If you’ve ever found yourself searching for the secret to productivity, you are far from alone.
There is no shortage of books, blogs, videos, podcasts, and courses offering advice on how to be more productive. It seems like every day there is a new app to help people get things done.
And, at Notion Mastery, it’s something we think about a lot. A LOT.
This is not simply because Notion is a productivity tool. It’s because productivity matters to humans—on multiple levels.
- Accomplishing things. At the core, productivity is about achieving outcomes and moving forward.
- Self-efficacy. When you complete something, you feel capable, competent, and believe in yourself.
- Meaning. Setting goals and taking action give us a sense of purpose.
In other words, when productivity suffers, it’s not just that we don’t accomplish things, our self esteem and sense of purpose are negatively impacted too. This is not trivial.
So not only do we feel behind, meaningless, and doubting our capabilities, but the list of things we still ‘have to do’ isn’t going anywhere.
It’s a lot.
Which is why most of us keep searching for ‘the solution’. Watching the next YouTube video, reading the next book, downloading the new app. Reading this blog post 😉
By now you already know there is no one-size-fits-all solution. But that’s not helpful advice when you are trying to keep your head above water.
If you are struggling to stay on top of things and tasks are falling through the cracks, there are steps you can take to move forward while also avoiding some common mistakes.
Ever spend a couple of days learning a new app and transferring all your projects and tasks only to soon find you are no better off?
It’s important to avoid these mistakes:
- Assuming a new app will fix things
It’s shiny, it’s new, and based on the description, it will solve all your problems. But an app alone won’t solve your problems. You need a system.
- Confusing a tool with a system
A productivity system is a repeatable, reliable set of processes. Tools help you implement your system.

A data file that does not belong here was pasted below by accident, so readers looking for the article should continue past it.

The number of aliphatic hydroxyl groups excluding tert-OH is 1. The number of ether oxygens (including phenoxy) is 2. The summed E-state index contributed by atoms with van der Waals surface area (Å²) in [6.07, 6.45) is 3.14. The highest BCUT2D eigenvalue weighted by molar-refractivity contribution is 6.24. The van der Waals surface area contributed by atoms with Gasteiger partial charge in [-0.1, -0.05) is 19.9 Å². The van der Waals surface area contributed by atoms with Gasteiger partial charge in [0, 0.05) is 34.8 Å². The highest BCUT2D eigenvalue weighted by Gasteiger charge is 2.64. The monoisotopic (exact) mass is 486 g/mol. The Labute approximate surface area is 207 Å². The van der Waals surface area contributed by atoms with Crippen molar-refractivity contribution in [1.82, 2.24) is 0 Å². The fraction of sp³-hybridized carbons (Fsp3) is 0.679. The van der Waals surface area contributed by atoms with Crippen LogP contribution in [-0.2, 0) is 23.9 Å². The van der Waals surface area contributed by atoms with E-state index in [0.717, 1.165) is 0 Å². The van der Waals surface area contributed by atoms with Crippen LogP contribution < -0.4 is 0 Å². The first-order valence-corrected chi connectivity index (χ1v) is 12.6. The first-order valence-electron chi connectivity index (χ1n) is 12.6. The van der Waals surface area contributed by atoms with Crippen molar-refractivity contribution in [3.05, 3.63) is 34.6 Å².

- Choosing the tools before establishing a system
Your tools should support your system, not the other way around. When you commit to a tool first, you might close yourself off to practical processes that work well for you but not the tool.
Ultimately, your productivity relies on the strength of your system. Focusing on building a solid foundation is a priority.
A Complete System
The good news is that a system doesn’t have to be complicated. But it does need to be complete.
Your system should include:
An accessible and reliable way to collect tasks, ideas, notes, and resources.
After capturing into your system, you need to process, categorize, and prioritize.
Now that you know what work will happen and in what order, you need to decide when the work will happen. The more specific, the better.
When it’s time to do the work, how will the work get done? What tools are required to complete your work? What steps will you follow and in what order?
As work is completed, tracking tasks gives you a realistic view of your project progress and clear next steps.
A regular review ensures you assess your progress compared to your plan so you can adjust as needed. It also serves as an opportunity to start the capture process over again.
Assessing Your System
If you want a system you can trust, you need to be honest about your current state.
What is my system’s weakest link?
When you look at the six elements of a complete system (capture, plan, implementation intention, workflow, task management, review), where are you weakest? Is one or more elements missing?
Can you describe your system to someone else?
If you are unable to explain your system to another person, it’s a sign your system needs work. If you can’t describe it at all, it’s likely you are still unclear on your system. If you describe it in a way no one understands, it’s likely your system is overcomplicated.
Could you replicate your system with different tools?
This doesn’t mean you should try different tools. It’s a question to assesses whether you really understand that a system is tool-agnostic. If all your current tools disappeared tomorrow, could you apply your same system to another set of tools?
Are you using the right tools?
If you have a complete system, are any of your tools getting in your way?
- is your capture tool easily accessible when you want to add new things?
- can you find your project plans in one place?
- can you easily block time in your calendar for project work?
- are you wasting time bouncing around software and apps to get your work done?
- is it easy to track your tasks?
- where do you review your progress?
Don’t Overcomplicate It
It’s common to assume a simple system is somehow lacking or unsophisticated, when in reality, a simple system may be exactly what you need.
No bells and whistles.
No fancy tricks.
Just a set of reliable, repeatable steps so you stay on top of work that matters.
This is why we believe in the idea of a Minimum Viable System: the simplest, complete system that is sufficient for your current needs.
Instead of spending hours learning a new tool that leads to another dead end, focus your energy on identifying a minimum viable system you can trust.